You totally planned to wake up an hour earlier so you could get a nice long workout in first thing in the morning — but, alas, you snoozed your alarm and only have 10 minutes to spare. You might as well just skip it altogether, right? Are 10-minute workouts even effective, or are you just wasting precious time that you could spend brewing the perfect cup of coffee or getting out the door a few minutes earlier to impress your boss?
Listen, I'm not saying you shouldn't make great coffee or impress your boss, but according to science, 10-minute workouts are incredibly effective for not just your body, but also your brain. In fact, the results of a new study argue that these short workouts might even improve your memory — you know, so you'll actually remember to set seven back-up alarms the next time you plan ahead for an early-morning sweat session.
The new study, which has been published in the scientific journal Proceedings of the National Academy of Sciences, found that setting aside just 10 minutes for a light workout can help your brain tell the difference between similar memories, not to mention improve communication between various parts of the brain.
For the study, researchers from the University of California, Irvine (UCI) and Japan's University of Tsukuba studied the brain activity of 36 healthy young adults shortly after they did 10 minutes of light exercise (such as slow walking, yoga, or tai chi), ScienceDaily reports. In order to assess how the exercise affected their memory, the volunteers were initially shown pictures of everyday objects and were later asked, after working out, to recall some of those same images, according to The Guardian. The researchers ultimately discovered that these quick workouts significantly improved neural communication between a person's hippocampus (aka the part of the brain that stores memories) and the cortical regions of the brain (which, per The Guardian, help you vividly recall memories).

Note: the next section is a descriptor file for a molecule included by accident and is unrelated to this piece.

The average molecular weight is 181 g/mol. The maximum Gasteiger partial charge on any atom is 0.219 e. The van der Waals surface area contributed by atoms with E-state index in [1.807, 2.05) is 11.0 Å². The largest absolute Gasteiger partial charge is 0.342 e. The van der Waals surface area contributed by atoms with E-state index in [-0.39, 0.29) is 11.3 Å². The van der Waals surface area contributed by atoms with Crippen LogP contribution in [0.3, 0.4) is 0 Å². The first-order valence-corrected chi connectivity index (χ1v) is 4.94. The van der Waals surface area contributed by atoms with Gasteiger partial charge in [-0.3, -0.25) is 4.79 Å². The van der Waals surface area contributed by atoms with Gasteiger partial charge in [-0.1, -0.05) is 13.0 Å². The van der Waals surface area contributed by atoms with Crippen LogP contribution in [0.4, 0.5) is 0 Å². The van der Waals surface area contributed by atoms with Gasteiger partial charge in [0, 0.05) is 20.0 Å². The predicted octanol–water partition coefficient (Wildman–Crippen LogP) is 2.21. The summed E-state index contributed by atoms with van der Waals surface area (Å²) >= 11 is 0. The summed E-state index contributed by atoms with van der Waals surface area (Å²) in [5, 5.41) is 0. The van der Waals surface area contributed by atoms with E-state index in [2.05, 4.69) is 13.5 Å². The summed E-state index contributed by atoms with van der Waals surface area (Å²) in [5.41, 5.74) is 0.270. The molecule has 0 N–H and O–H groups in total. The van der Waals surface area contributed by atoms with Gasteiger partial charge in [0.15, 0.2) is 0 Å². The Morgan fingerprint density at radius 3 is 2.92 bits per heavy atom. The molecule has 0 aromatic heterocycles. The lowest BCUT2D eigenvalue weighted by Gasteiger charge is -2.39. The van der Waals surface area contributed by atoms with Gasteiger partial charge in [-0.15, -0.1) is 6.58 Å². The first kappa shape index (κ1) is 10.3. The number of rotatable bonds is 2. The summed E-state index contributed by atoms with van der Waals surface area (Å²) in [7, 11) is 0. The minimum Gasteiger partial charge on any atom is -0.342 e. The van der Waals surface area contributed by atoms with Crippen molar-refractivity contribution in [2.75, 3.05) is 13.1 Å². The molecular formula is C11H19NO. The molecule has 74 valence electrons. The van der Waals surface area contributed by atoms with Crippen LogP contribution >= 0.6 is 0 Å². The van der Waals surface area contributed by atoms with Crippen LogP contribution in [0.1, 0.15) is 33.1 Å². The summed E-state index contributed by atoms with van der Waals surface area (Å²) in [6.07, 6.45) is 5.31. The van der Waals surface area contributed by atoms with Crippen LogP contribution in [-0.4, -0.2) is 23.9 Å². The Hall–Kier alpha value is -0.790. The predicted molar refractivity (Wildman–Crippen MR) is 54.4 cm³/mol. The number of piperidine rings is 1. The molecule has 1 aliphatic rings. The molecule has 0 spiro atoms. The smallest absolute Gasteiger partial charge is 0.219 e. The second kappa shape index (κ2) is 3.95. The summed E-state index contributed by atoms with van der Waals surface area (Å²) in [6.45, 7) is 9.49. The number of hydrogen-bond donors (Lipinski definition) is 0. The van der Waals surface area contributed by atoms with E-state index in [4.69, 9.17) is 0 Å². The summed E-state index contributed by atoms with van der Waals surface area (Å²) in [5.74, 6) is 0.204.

So, if you take away anything from this research, it should be that a little goes a long way, and that you deserve to congratulate yourself on committing to healthy movement of any kind, because clearly, even the small things add up in the long run. Michael Yassa, an author of the study, UCI professor, and chancellor's fellow of neurobiology and behavior, said in a statement,
It's encouraging to see more people keeping track of their exercise habits — by monitoring the number of steps they're taking, for example. Even short walking breaks throughout the day may have considerable effects on improving memory and cognition.
Of course, this isn't to say you should never try to make your workouts a little longer. If you have the time, and it makes you happy, there's nothing wrong with spending an entire hour at the gym. But, on those days when you barely even have time to take the steps instead of the elevator, there are definitely a few 10-minute workouts you can do that'll get your heart pumping and, as this new study shows, boost your brain power, too. Selena Watkins and Bakari Williams, who are both certified personal trainers and founding instructors at Studio, have shared a couple of short workout circuits with Elite Daily that'll leave you feeling sweaty and accomplished in just 10 minutes.
Leg Day Doesn't Have To Take A Long Time
For this circuit, according to Watkins and Williams, you should perform 45 seconds of each of these exercises: squat thrusts, sit-ups, squat jacks, and side plank dips (45 seconds on both sides of the body). Be sure to take 15 seconds of rest between each exercise, the trainers tell Elite Daily; then, Watkins says, take a 30-second rest before you repeat the above circuit one more time.
Finish things off with three minutes total of 10 mountain climbers and 10 bicycle crunches, alternating between the two until your three minutes are up.
If You're In A Crunch, Try A Quick Core Circuit
For this one, the trainers tell Elite Daily, do two rounds of these workouts: jumping jacks, a forearm plank, jack knife sit-ups, Russian twists, and up-downs. Work your hardest for 45 seconds per exercise, and rest for 15 seconds in between.